How Difficult is it to true a crank?

I understand the concept of truing the crank but just how much of a PIA is it? I can do it between live centers with dial indicators but just how much beating does it really take? I'd like a little insight since I'll be splitting the cases for the first time to fix a seized rod bearing. TIA Rick

This is a very peculiar operation; it's done with dial indicators and a big heavy lead mallet. :naughty:

How much of a beating it will take depends on the crank. The bigger and stronger, the more they resist truing. You do NOT true them on the same surface or setup that you check them on. A sturdy surface with a lead or copper sheet over it, or real hardwood is what I've always used.

Checking should not be done using the center drillings at the ends of the axles, though, but on a stand where each axle is supported on a pair of rollers. next best would be to rest the crank on it's own mainbearings. This more nearly duplicates the crank running in place, and is more accurate than spinning between centers.

Having said that, if you don't have the right jigs to do the presswork, you shouldn't attempt it unless you're experienced enough to make something up. You may want to "sublet" changing the bearing and truing the crank.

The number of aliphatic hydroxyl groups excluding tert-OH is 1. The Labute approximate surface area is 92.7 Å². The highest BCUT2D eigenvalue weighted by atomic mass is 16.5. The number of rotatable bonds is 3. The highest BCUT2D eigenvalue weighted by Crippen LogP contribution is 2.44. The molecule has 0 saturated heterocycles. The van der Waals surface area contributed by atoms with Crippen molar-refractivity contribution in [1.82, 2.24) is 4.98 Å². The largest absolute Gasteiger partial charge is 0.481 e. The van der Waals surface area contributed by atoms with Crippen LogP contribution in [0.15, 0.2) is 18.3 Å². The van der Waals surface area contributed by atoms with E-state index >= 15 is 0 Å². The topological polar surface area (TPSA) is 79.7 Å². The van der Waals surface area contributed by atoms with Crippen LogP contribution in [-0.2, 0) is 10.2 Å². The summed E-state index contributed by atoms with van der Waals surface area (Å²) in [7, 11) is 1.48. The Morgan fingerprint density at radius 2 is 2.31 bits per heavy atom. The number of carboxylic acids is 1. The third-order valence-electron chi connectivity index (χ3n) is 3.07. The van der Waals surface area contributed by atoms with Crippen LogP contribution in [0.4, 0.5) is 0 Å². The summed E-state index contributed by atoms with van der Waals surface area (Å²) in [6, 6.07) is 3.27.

"Checking should not be done using the center drillings at the ends of the axles, though, but on a stand where each axle is supported on a pair of rollers. next best would be to rest the crank on it's own mainbearings."

Thats exactly the type of advice I was looking for :naughty:

" You do NOT true them on the same surface or setup that you check them on."

I guess I should have said "check it between centers" but that's the easy part. Fixtures and jigs can be fabricated as needed without a problem as I run a machine shop and these "government jobs" can be fit in from time to time :naughty:

Thanks for the advice grayracer513, you and others like you are why this place is so cool!

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